The Vomeronasal System and Animal Gender Bending: A Delightful Retelling of the "Birds and the Bees"

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Ever heard of a vomeronasal system? If you answered no, you’re not alone. The vomeronasal system is apparently present in many animal species and is involved in relaying external signals to the main olfactory system. It is described as an auxiliary olfactory sense organ and derives its name fittingly from its location, which is near the vomer and nasal bones. I had no idea it existed before attending Dr. Catherine Dulac’s eye opening, or should I say nose opening lecture (admit it, you laughed). Dr. Catherine Dulac is a Higgins Professor of Molecular and Cellular Biology at Harvard University and a Howard Hughes Medical Institute Investigator. To say she is highly decorated is an understatement, and I was fortunate enough to hear her talk at the Presidential Lecture Series during the SfN 2018 meeting.

Catherine_Dulac_HHMI
Catherine Dulac, PhD

I’ve never thought much about the neurobiology of social behaviors, such as sex, aggression, and parenting. As it were, I study substance use disorders. However, Dr. Dulac’s presentation was fabulously engaging. My eyes were glued to the screen that projected part of her life’s work, as I watched her navigate effortlessly through taboo subjects that would later put her at odds with her fellow colleagues; I marveled at how she boldly challenged accepted views on male and female behavioral circuits and forced the endocrinology field to think about the possibility that the systems that make us “male” or “female” are a lot more complicated and intertwined than once believed. I don’t want to sound too much like a groupie, but I do want to emphasize that her “science story”, as I like to call them, was marvelously captivating and refreshing.

One of the main points that lingered in my mind was the idea of the fluidity between sexes. The classical idea of gender development dictates that between 8-24 weeks of in utero development, there is a spike of testosterone that is present in males, but not females. There is another, smaller spike shortly after birth (sometime between birth and the first year) that is again, present in males, but not females. And after that, hormonal life is fairly uneventful until the onset of puberty. These early hormonal spikes wire the brain as “female” or “male”, and that’s the end of it, or so we thought. But Dr. Dulac posited a different take on the story. She offered that males may possess female-typical behavior circuits, revealing the possibility that there are “silent” nodes in the brain that possess the capability to make males more “female-like”, or rather, engage in female-specific behaviors. Further, there may be processes that exist to modulate these circuits that are triggered by environmental stimuli as well as internal cues. The idea may have sounded farfetched at the time, but was it really? We know there exists many, many examples of gender fluidity in the animal kingdom. Males and females of certain species can undergo a behavior switch, usually triggered by sexual maturation and parenting, that rewires their sex-specific social behaviors. As it were, remember that vomeronasal system? I didn’t just mention it to get your attention, although that was a clever little trick wasn’t it? The vomeronasal system is involved in gating sex-specific behaviors of both males and females. First, impairments in the vomeronasal systems resulted in males mounting both males and females, suggesting that the vomeronasal system is involved in discrimination of sexes (Stowers et al, 2002, Science). Second, females with impaired vomeronasal systems also displayed mounting behaviors with both males and females, which indicates that the vomeronasal system is involved in repression of male-like behaviors in females (Kimchi et al, 2007, Nature). Further, virgin male mice are known to be infanticidal towards foreign pups, but when male mice have pups with a female, over time they are no longer infanticidal and take on a parental role. Interestingly, when the vomeronasal system was genetically hindered, virgin mice took on a parental role towards pups that didn’t even belong to them (Wu et al, 2014, Nature). I think taken together, this drives a strong case for thinking about the neural networks that separate “male” from “female”, or more precisely, the networks that inherently program us to perform sex-specific roles/tasks, as more malleable than previously thought.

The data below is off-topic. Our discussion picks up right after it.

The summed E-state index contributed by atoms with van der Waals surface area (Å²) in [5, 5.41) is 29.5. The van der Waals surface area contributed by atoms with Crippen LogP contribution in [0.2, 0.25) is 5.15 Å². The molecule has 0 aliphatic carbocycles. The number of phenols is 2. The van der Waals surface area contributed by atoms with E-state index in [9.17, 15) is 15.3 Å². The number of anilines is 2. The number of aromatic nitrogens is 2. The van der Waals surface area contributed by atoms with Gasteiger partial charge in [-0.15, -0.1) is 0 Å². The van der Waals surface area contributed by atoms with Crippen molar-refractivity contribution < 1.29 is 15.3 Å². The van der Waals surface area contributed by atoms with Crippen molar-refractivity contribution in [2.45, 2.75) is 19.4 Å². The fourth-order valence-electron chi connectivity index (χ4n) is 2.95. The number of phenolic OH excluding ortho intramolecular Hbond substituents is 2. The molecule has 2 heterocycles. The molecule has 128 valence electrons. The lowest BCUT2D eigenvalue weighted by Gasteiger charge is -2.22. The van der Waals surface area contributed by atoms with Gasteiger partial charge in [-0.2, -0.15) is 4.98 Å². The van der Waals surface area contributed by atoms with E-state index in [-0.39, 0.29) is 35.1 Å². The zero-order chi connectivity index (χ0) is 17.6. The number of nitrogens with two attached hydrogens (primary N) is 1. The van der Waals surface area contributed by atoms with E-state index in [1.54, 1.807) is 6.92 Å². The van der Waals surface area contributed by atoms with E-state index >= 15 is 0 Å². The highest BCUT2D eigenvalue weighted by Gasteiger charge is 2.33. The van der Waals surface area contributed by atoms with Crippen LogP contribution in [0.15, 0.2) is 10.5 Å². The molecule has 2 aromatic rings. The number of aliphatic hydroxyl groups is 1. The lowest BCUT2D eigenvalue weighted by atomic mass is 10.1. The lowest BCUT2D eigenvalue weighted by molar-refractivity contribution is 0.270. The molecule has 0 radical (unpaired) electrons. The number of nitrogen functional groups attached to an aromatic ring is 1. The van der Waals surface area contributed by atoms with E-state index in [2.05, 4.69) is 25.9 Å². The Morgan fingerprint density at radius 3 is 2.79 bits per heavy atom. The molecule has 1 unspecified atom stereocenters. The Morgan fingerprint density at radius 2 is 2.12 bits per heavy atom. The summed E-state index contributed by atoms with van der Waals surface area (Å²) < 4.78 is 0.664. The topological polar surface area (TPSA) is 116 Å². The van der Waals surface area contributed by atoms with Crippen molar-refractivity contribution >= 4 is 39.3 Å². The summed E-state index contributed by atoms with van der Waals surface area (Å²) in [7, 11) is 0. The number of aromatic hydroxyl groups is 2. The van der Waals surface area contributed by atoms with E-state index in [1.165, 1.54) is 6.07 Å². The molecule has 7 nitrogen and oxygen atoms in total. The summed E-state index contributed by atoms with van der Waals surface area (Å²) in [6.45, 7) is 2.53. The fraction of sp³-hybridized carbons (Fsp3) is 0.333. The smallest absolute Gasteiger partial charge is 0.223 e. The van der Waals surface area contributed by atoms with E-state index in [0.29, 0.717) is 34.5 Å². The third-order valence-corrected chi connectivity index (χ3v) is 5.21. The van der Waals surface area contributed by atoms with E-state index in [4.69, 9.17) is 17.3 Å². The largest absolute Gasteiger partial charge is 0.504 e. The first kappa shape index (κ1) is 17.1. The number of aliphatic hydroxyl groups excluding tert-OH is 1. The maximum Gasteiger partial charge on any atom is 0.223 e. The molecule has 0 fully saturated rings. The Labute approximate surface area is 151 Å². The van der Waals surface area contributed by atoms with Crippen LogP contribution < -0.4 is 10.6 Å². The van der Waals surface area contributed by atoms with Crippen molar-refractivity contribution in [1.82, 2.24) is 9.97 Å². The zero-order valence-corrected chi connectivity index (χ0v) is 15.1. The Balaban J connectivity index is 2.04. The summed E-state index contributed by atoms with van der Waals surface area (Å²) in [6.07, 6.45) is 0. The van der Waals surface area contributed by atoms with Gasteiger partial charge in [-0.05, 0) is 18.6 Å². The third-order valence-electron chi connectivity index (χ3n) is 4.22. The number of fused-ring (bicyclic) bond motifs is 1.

I’ll stop here. I can’t stress enough that this is all really outside of my field, and I don’t want to butcher explaining the amazing science that Dr. Dulac has produced throughout her career. I also can’t stress enough how inspired I was by her. She presented ideas that, at the time, went against the accepted views on social behaviors and the hard-wiring of the male and female brains. Her fellow colleagues later had no choice but to respect her science as it became clear that she was a solid and steady force of great ideas and sound science practices combined. I do encourage everyone to explore other aspects of her work, including the molecular and spatial single-cell profiling technique she uses to fully characterize cell types. Thanks for reading, my fellow mad scientists.


Brionna Davis-Reyes, PhD Candidate
Blog: www.scienceandsarcasm.org
Twitter: @bdavisreyes
Facebook: https://www.facebook.com/scienceandsarcasm/